Now enjoying haver, in Prague, Czechoslovakia, Miss Dodd can justly say to her Soviet bosses: “1 told you so!” Who knows, she may even get the Lenin Order for her excellent work for the U.S.S.R.

With the revelation of her involvement in Soviet espionage against this country, the emphasis in the plot shifts from Jack Soble and other small fry, from Fedotov, Zubilin and even Boris Morros, to the Stern couple, Martha and Alfred.

The disclosure of Martha Dodd’s crime comes as a shock, but not as a surprise, to her intimates. She was long known as a diehard partisan of the Soviet Union. She was a member of a dozen Communist front organizations and a celebrity among American subversives, widely known as eloquent propagandist of the “cause.”

But it was not known that Martha was a producing spy, a busy bee in the Soviet espionage network. There was this fateful gap in our knowledge of Miss Dodd’s interesting biography. TOP SECRET magazine can now fill this authentic and exclusive story of Martha Dodd’s insidious double-life.

TYPICAL TWENTIES’ FLAPPER It is possible, on the basis of the Martha Dodd file in the possession of TOP SECRET, even to pinpoint the origin of her treachery, which came about in the strangest of ways.

A native Virginian, Martha lived in Chicago where her father, Dr. Dodd, was a senior history professor at the University, specializing in George Washington and Woodrow Wilson. In her parents’ house, she was brought up in the liberal tradition of her father’s historic idols and on the Bible which Professor Dodd used to read each day at the dinner table.

Martha was ? vivacious, flirtatious, fair-skinned sexy girl, far more interested in amorous escapades than in those serious matters. But she, too, had her serious side. She wrote short stories and poetry, and made up her mind to become a writer.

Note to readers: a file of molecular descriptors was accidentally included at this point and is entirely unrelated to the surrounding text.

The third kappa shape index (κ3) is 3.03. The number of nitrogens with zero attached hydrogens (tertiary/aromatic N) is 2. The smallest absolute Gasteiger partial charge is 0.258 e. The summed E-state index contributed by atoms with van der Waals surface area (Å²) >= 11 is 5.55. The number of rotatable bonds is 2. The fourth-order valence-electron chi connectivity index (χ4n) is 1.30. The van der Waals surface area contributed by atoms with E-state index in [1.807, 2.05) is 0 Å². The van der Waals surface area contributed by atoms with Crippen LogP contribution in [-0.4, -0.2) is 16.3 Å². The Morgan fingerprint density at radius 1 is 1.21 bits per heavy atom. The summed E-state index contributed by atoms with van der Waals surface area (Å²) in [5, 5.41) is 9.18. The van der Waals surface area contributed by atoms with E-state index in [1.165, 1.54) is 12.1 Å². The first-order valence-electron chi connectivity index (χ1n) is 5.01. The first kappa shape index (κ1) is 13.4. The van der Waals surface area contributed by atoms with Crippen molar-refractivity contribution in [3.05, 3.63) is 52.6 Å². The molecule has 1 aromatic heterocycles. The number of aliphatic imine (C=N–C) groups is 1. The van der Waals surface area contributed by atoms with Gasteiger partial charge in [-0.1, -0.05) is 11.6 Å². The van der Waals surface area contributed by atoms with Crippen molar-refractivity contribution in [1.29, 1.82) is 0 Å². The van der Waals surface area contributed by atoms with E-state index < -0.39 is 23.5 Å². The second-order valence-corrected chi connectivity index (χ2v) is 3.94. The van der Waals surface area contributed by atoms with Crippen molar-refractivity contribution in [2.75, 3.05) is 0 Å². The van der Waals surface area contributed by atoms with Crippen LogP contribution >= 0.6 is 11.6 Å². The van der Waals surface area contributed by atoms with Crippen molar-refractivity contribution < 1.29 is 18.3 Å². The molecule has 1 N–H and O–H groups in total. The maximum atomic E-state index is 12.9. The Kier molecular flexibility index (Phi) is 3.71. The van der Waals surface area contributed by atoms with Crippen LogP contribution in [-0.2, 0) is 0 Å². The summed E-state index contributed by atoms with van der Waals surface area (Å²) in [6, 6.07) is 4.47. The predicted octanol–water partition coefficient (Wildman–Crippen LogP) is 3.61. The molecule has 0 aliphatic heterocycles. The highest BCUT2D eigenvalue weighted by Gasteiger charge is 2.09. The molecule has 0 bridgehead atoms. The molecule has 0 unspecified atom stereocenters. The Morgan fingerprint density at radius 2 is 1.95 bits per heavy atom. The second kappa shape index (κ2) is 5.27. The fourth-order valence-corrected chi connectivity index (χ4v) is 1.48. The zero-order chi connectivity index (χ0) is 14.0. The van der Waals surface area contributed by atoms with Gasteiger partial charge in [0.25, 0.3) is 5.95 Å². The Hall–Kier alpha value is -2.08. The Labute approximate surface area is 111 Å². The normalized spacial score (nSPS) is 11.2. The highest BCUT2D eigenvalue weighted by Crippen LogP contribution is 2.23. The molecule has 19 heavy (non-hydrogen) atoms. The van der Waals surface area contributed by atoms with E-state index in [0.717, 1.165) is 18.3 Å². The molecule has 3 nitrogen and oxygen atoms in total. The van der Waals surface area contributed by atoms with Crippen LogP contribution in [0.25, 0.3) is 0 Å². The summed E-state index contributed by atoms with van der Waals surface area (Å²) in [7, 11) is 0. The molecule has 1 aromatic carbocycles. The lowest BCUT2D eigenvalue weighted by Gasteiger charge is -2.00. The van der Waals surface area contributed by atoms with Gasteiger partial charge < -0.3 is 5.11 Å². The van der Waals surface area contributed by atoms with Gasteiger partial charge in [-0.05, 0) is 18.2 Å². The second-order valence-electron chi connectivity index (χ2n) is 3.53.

As a typical flapper of the Roaring Twenties, she was somewhat naive in her politics But that did not prevent her from taking sides. Unlike her democratic father, Martha flirted with the fashionable totalitarian ideas of those days, had at least an interest in Fascism and Nazism, and a touch of anti-Semitism. When after her gradua- tion from the University of Chicago, it was time for her to go to work, she accepted a job with the right-wing bitterly anti-Roosevelt, Chicago Tribune as associate literary editor.

It was while working for that conservative newspaper, the most powerful mouthpiece of isolationism in the States, that she suddenly contracted the Bolshevik germ.

She was given a book to review and it turned out to be a violently pro-Soviet work by Ella Winter, a noted fellow-traveller and ex-wife of Lincoln Steffens. It was called, “Red Virtue.”

FLIRTS WITH NAZISM Nazism meant good-looking, tall, blond men to her and she liked what she saw. She was painting the Nazi capital red, but in a social way. She went out on the town every night, flirting, drinking and dancing, mostly with young men who happened to be Nazis She gained a dual reputation. Insiders described her as a nympho- maniac in her sex life and a Nazi sympathizer in her politics.

This reputation gained confirmation when she started an affair with a sinisterly handsome Nazi official, Rolf Diels by name. He was then chief of the Nazi secret service. His curriculum included spying on Martha’s own father and the American Embassy in Berlin.

It was from Diels that Miss Dodd first learned the intricate science and art of totalitarian espionage, the manner in which agents are planted on suspects, telephones tapped, correspondence rifled. Recalling her affair with Diels, Martha later said: “I was intrigued and fascinated by this human monster of sensitive” face and cruel, broken beauty. We went out quite a lot, dancing and driving. 1 went to his office once and saw dictaphones on the desk in an unpretentious, large and somewhat bare room. He gave me the first indication of how spying was done.”